After that brutal Monday morning last week, we had a pretty good frost Tuesday morning. There was definitely some collateral damage but all in all, the veggies were ok.
As I’ve mentioned in earlier weeks, a couple of frosts actually help to sweeten up some of our fall crops. I’m glad I was able to harvest the last of the field peppers but that third planting of beans definitely were lost and the chard didn’t make it through (a huge sigh of relief for some of you).
Holy smokes, we made it through last week without any rain until Friday night. What a relief! That meant lots of busy work on the tractor. We were able to get a field mowed that has had standing water for most of the season. The next step is to get it plowed so we can … Read more
Edible Acres Permaculture Farm Field Trip – Student Post by Juliet
The summer Integrated Pest Management class had the opportunity to take a field trip on Monday June 19th, 2017 to see Sean Dembrosky’s homestead farm, Edible Acres. Edible Acres is a permaculture farm business and nursery where he plants, cultivates, cares for, harvests, and sells both perennial and annual plants like chestnut trees, currants, wild onions, and cacti. He farms several plots of land throughout the Ithaca area, owned by several different people. This flexibility allows him the opportunity to continually expand his business and experiment with different practices since he is not tied down by the cost of land ownership.
It was a gray, drizzly day on Monday, and the sky threatened to crack and cause a downpour. The weather this spring has been a complete reversal from what we had experienced at this same time last year. In any case, this was farming, and rain or no rain, we were all excited to head out on this field trip. And so, we quickly bundled up into our raincoats and jumped in the van to make the short drive to Sean’s homestead.
When we arrived at Edible acres, Sean eagerly greeted us in the front of his yard. Our class had worked with him previously, because he helped us to create a small nursery and permaculture minded growing space at the farm where we planted our gooseberry, elderberry, and currant bushes. It was during this past workshop that we learned about the true meaning behind the term ‘permaculture’. Coined by its founder, Bill Mollison, permaculture is actually a combination of two words- permanent and agriculture. According to Mollison, Permaculture is an ethically based design system for human habitation that is in harmony with the natural world. Mollison himself states that, “It is the harmonious integration of landscape and people providing for their food, energy, shelter and other material and non-material needs in a sustainable way.” For example, pumpkins planted in between hop plants, the ‘Three Sisters’ (corn, beans, and squash) system of planting, or peas trailing up a nut tree would all be examples of permaculture practices. (http://library.open.oregonstate.edu/permaculture/chapter/what-is-permaculture/)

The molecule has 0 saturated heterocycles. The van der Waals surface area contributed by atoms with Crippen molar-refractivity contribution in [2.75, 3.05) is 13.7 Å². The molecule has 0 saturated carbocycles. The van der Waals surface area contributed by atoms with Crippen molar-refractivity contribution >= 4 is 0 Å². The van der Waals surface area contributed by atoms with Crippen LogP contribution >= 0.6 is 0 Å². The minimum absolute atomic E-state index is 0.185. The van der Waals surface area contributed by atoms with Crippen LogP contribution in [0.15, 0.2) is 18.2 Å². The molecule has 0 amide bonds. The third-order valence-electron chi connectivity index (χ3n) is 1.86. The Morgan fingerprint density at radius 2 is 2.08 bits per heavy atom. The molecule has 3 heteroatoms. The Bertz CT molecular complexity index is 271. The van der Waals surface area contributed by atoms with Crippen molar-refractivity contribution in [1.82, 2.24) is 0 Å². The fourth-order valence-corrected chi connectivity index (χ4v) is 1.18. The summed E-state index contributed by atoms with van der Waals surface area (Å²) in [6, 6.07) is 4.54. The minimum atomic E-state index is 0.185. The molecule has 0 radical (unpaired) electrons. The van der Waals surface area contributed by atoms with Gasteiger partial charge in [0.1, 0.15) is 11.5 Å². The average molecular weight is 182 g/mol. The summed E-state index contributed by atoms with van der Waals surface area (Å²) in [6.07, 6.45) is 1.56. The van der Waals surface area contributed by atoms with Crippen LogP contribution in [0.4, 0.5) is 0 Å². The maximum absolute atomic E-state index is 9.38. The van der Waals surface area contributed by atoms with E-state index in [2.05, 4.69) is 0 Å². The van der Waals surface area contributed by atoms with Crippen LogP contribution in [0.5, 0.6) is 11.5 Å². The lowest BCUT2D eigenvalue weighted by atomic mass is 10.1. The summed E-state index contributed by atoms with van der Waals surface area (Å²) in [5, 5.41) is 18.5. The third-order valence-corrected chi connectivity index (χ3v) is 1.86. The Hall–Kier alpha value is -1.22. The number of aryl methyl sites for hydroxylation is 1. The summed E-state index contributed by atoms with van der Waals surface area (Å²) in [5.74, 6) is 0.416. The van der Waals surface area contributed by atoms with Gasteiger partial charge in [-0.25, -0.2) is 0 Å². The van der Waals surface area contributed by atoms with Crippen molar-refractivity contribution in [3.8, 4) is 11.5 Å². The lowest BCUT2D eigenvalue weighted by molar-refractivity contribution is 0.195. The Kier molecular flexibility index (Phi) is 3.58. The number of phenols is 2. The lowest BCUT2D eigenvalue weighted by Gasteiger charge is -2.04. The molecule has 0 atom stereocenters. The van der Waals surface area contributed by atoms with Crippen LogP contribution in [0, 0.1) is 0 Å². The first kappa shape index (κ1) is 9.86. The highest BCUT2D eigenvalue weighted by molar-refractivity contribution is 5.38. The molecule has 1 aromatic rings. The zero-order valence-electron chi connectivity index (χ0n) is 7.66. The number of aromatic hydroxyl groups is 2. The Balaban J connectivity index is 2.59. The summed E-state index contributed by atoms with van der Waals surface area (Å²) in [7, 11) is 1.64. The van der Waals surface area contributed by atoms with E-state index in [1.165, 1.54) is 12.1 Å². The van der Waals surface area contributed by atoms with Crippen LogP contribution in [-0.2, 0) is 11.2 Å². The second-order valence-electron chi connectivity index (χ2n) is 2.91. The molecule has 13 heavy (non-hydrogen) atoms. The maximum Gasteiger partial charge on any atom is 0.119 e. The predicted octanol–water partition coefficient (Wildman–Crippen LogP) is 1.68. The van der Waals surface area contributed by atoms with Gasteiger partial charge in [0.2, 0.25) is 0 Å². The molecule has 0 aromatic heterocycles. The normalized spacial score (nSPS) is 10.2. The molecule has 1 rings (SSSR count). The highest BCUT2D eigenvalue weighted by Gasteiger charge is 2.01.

Hallelujah! It’s rained and I mean, a real live soak into the ground and saturate things rain. This is a much needed relief. Not only for the plants but for all us crop savior’s who take turns watering for hours each day, every week. The plants are surely going to like it and I’m excited … Read more
So, guess what folks? The US Drought Monitor has upgraded our area to “severe” drought. I’m not sure that designation brought any relief to our students or plants but I guess it’s nice to have some validation. We’ve gotten a little rain in the last week but again we need some soakers. I’m not too … Read more
TC3 Sustainable Growers Gardening Club – Cornell Plantations Botanical Field Trip – Student Post by Indigo
A monk by the name of St. Bernard of Clairvaux once claimed, “You will find more in the woods than in books. Trees and stones will teach you that which you can never learn from masters.”. I couldn’t agree more with this, the idea of nature providing more wisdom and knowledge than any human ever could. If focused in the present and observe what is, one can find an unparalleled education that is objective in the most extreme, provided by mother nature herself. That is exactly why the TC3 Sustainable Growers Gardening Club decided to take a Friday afternoon to go on a private tour at the Cornell Plantations Botanical Garden by Cornell’s Adult Educator & Volunteer Coordinator Kevin Moss.
On April 15th, we all meet up at the Botanical Gardens mid-afternoon. We really lucked out on the weather, while it was rather cold and grey all week, our tour day is nothing but clear blue skies and sunshine! Although it is fair weather, most plants have yet to bloom and pop with colors, but no matter – there is still plenty to be observed. We meet Kevin in front of the parking lot sidewalk, where a map of the gardens stands. Once acquainted, he begins to tell us about the intentional design of the U-sloped ditch in front of the lot. Various shrubs and plants just short of budding are arranged along the inside of the ditch, which he explains is carefully designed to drain rainwater on a slowly on an angle, in order to prevent erosion and the loss of soil nutrients. Even the parking lot was designed in coordination, so the water can drain from there mindfully as well.